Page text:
In this case study we see digital literacies being interpreted as the ability to use digital technologies confidently. Student involvement is invited after teachers have acquired skill and expertise to introduce new resources into the classroom in ways that allow them to keep control over students’ learning.
In this case, the aim was to explore existing practices and to reflect on the professional journeys of teachers using technology in the school’s Languages Department. The main technology was Moodle; usage across the department was variable and teacher attitudes to Moodle were equally varied, with teachers selecting technologies to suit their pedagogical styles and ideologies, as well as the perceived needs of the pupils in their classes.
Christine’s positive attitude to Moodle tended to relate to the efficiencies it lent her as a professional. It allowed her to produce higher quality materials, to easily store and share her materials, and to allow pupils constant and consistent access to the curriculum material, potentially increasing their exposure to language material. In this way, the space of the school could also be shared in the home with the parents. The activities available tended to replicate those that were possible through the use of older technologies, so where teachers expressed a preference for paper and pen, they presented their views in terms of preferred medium and mode, as opposed to the quality of learning allowed. However, one teacher valued older methods because it allowed her to spontaneously react to students’ interests, to be more dynamic and interactive. The criticisms against the VLE approach tended towards the difficulty in quickly adapting it to aspects of dynamic teaching and learning situations; in one instance pupils could simply guess at answers instead of thinking. In this way, many saw technology as sometimes getting in the way of good teaching and learning, while others saw the benefits in terms of the increased engagement of some pupils and making aspects of their professional lives a little easier. At the same time, it was clear that teachers recognised that there was a substantial investment of time required in learning how to use new technologies, and being comfortable with them, before risking their use in school. Even though Christine is a highly enthusiastic user of technology, she found that she could not use it as much as she liked owing to time constraints.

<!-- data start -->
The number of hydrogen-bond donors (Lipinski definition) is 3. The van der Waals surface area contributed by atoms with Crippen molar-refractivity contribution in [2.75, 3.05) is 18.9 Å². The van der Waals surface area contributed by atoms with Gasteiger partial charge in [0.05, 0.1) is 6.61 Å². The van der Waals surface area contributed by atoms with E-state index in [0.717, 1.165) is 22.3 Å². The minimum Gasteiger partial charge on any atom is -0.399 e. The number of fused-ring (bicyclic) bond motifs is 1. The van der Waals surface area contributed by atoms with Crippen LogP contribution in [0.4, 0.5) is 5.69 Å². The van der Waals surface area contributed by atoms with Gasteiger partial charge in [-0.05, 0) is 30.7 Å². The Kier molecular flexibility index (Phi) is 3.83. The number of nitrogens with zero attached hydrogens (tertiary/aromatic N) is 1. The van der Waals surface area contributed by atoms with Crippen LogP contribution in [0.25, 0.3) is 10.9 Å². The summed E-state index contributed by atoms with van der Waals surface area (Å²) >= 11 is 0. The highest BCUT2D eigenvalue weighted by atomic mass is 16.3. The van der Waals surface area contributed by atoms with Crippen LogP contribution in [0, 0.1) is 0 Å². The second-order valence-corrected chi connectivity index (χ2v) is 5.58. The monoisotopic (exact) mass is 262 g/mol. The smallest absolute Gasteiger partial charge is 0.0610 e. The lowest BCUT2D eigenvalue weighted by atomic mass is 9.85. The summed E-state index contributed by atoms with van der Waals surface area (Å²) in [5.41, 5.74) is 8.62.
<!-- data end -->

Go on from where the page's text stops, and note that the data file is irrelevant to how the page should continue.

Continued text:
Davies and Merchant (2009) refer to ‘polished performances of old practices’ to describe how teachers often begin by using digital technologies to enhance their teaching performance. They describe how the use of PowerPoint, for example, allows teachers to create professional looking texts and design attractive materials. This can give them confidence: pedagogical relationships tend to be reinforced rather than challenged; teachers remain in control of learning and conduct such lessons in quite traditional ways. Moodle offers benefits such as the ability to closely monitor, to involve parents, to more easily assess and record individual learning. However, it is clear that some teachers in the languages department also see the potential for something more dynamic from technology and they express the desire to move onto blogs – hosted beyond the Moodle – and to use cameras and Facebook. This is likely to give learners more agency in the future, perhaps disrupting some of the more traditional pedagogical relationships. Edwards-Groves (2012a) refers to the way in which practitioners need to make a ‘knight’s move’ towards using technologies in the classroom. She describes how the route may be indirect, skirting towards full use. Her research observed excellent teachers taking steps towards technology which might at first be referred to as ‘digital colouring in’ before allowing students more autonomy. Edwards-Groves (2012b) describes how many teachers introducing something new may be tentative for all kinds of professional reasons before ‘letting go’ and allowing children more agency in their learning – something we have seen in other cases in the DeFT project. Many teachers’ professional journeys may be indirect, carefully adopting digital technologies in a steady way. Some of the teachers at Notre Dame talked about wanting to move on to use other technologies, such as the mobile phone, but may have been deterred because of the all-important consideration of discipline in the classroom. These very important reservations are ones that need to be taken into account in structured step-by-step approaches and Notre Dame has put in place support for staff in taking the next steps.